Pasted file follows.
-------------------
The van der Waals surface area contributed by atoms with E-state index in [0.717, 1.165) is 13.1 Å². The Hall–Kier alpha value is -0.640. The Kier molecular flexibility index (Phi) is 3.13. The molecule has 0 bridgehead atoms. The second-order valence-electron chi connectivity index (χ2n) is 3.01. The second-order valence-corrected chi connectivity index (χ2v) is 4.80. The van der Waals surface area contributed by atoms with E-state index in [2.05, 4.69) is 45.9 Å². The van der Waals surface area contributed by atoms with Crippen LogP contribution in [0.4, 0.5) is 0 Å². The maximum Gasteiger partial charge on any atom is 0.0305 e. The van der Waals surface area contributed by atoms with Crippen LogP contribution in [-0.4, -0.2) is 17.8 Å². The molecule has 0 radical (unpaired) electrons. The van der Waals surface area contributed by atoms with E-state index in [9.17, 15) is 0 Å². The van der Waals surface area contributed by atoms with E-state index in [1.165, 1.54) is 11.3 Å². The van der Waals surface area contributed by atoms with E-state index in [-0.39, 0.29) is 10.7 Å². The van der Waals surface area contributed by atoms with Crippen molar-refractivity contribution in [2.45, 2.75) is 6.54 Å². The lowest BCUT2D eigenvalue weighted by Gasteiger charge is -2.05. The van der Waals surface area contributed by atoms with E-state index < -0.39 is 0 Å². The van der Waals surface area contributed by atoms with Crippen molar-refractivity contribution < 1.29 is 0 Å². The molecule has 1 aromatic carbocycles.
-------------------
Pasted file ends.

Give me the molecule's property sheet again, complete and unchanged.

The van der Waals surface area contributed by atoms with E-state index in [0.717, 1.165) is 13.1 Å². The Hall–Kier alpha value is -0.640. The Kier molecular flexibility index (Phi) is 3.13. The molecule has 0 bridgehead atoms. The second-order valence-electron chi connectivity index (χ2n) is 3.01. The second-order valence-corrected chi connectivity index (χ2v) is 4.80. The van der Waals surface area contributed by atoms with E-state index in [2.05, 4.69) is 45.9 Å². The van der Waals surface area contributed by atoms with Crippen LogP contribution in [0.4, 0.5) is 0 Å². The maximum Gasteiger partial charge on any atom is 0.0305 e. The van der Waals surface area contributed by atoms with Crippen LogP contribution in [-0.4, -0.2) is 17.8 Å². The molecule has 0 radical (unpaired) electrons. The van der Waals surface area contributed by atoms with E-state index in [9.17, 15) is 0 Å². The van der Waals surface area contributed by atoms with E-state index in [1.165, 1.54) is 11.3 Å². The van der Waals surface area contributed by atoms with E-state index in [-0.39, 0.29) is 10.7 Å². The van der Waals surface area contributed by atoms with Crippen molar-refractivity contribution in [2.45, 2.75) is 6.54 Å². The lowest BCUT2D eigenvalue weighted by Gasteiger charge is -2.05. The van der Waals surface area contributed by atoms with E-state index < -0.39 is 0 Å². The van der Waals surface area contributed by atoms with Crippen molar-refractivity contribution < 1.29 is 0 Å². The molecule has 1 aromatic carbocycles.